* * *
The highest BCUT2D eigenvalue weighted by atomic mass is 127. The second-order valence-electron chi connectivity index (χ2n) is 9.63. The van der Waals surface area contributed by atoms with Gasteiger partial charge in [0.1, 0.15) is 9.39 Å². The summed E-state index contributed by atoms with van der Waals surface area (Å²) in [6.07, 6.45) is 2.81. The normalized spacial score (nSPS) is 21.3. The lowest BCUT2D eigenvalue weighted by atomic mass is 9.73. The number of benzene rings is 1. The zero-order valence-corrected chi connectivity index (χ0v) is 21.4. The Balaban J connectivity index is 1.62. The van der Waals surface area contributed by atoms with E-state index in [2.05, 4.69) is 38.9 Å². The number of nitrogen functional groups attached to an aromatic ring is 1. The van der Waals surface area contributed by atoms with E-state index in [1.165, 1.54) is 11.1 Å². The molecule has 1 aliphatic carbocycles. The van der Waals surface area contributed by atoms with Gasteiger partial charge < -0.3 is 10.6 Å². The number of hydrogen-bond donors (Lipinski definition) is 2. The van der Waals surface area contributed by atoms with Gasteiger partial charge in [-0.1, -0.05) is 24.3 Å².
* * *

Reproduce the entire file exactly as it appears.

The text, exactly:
The highest BCUT2D eigenvalue weighted by atomic mass is 127. The second-order valence-electron chi connectivity index (χ2n) is 9.63. The van der Waals surface area contributed by atoms with Gasteiger partial charge in [0.1, 0.15) is 9.39 Å². The summed E-state index contributed by atoms with van der Waals surface area (Å²) in [6.07, 6.45) is 2.81. The normalized spacial score (nSPS) is 21.3. The lowest BCUT2D eigenvalue weighted by atomic mass is 9.73. The number of benzene rings is 1. The zero-order valence-corrected chi connectivity index (χ0v) is 21.4. The Balaban J connectivity index is 1.62. The van der Waals surface area contributed by atoms with E-state index in [2.05, 4.69) is 38.9 Å². The number of nitrogen functional groups attached to an aromatic ring is 1. The van der Waals surface area contributed by atoms with E-state index in [1.165, 1.54) is 11.1 Å². The molecule has 1 aliphatic carbocycles. The van der Waals surface area contributed by atoms with Gasteiger partial charge < -0.3 is 10.6 Å². The number of hydrogen-bond donors (Lipinski definition) is 2. The van der Waals surface area contributed by atoms with Gasteiger partial charge in [-0.1, -0.05) is 24.3 Å².